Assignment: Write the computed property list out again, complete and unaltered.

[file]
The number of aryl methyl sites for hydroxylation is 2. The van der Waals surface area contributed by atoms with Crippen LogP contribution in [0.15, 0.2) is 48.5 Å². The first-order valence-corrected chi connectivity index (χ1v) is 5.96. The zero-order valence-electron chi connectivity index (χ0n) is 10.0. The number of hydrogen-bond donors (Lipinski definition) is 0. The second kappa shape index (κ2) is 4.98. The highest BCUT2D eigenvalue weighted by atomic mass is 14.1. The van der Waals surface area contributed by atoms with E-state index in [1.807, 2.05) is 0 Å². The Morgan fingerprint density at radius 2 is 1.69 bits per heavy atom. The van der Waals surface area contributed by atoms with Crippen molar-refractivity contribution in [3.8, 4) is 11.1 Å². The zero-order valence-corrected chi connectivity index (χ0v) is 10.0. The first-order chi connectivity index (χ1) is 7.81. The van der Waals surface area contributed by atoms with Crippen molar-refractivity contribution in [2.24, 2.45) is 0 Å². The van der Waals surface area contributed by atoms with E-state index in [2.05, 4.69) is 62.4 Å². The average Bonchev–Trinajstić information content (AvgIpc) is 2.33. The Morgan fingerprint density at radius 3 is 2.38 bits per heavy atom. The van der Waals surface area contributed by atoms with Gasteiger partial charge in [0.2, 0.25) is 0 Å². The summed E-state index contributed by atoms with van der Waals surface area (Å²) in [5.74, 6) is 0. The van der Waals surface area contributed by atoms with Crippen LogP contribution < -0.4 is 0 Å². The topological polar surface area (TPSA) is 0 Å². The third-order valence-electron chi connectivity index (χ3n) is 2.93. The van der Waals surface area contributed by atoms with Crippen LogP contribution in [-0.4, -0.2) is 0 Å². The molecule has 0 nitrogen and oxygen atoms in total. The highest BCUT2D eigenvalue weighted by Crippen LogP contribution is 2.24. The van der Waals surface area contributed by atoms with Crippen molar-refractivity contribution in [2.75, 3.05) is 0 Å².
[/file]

The number of aryl methyl sites for hydroxylation is 2. The van der Waals surface area contributed by atoms with Crippen LogP contribution in [0.15, 0.2) is 48.5 Å². The first-order valence-corrected chi connectivity index (χ1v) is 5.96. The zero-order valence-electron chi connectivity index (χ0n) is 10.0. The number of hydrogen-bond donors (Lipinski definition) is 0. The second kappa shape index (κ2) is 4.98. The highest BCUT2D eigenvalue weighted by atomic mass is 14.1. The van der Waals surface area contributed by atoms with E-state index in [1.807, 2.05) is 0 Å². The Morgan fingerprint density at radius 2 is 1.69 bits per heavy atom. The van der Waals surface area contributed by atoms with Crippen molar-refractivity contribution in [3.8, 4) is 11.1 Å². The zero-order valence-corrected chi connectivity index (χ0v) is 10.0. The first-order chi connectivity index (χ1) is 7.81. The van der Waals surface area contributed by atoms with Crippen molar-refractivity contribution in [2.24, 2.45) is 0 Å². The van der Waals surface area contributed by atoms with E-state index in [2.05, 4.69) is 62.4 Å². The average Bonchev–Trinajstić information content (AvgIpc) is 2.33. The Morgan fingerprint density at radius 3 is 2.38 bits per heavy atom. The van der Waals surface area contributed by atoms with Gasteiger partial charge in [0.2, 0.25) is 0 Å². The summed E-state index contributed by atoms with van der Waals surface area (Å²) in [5.74, 6) is 0. The van der Waals surface area contributed by atoms with Crippen LogP contribution < -0.4 is 0 Å². The topological polar surface area (TPSA) is 0 Å². The third-order valence-electron chi connectivity index (χ3n) is 2.93. The van der Waals surface area contributed by atoms with Crippen LogP contribution in [-0.4, -0.2) is 0 Å². The molecule has 0 nitrogen and oxygen atoms in total. The highest BCUT2D eigenvalue weighted by Crippen LogP contribution is 2.24. The van der Waals surface area contributed by atoms with Crippen molar-refractivity contribution in [2.75, 3.05) is 0 Å².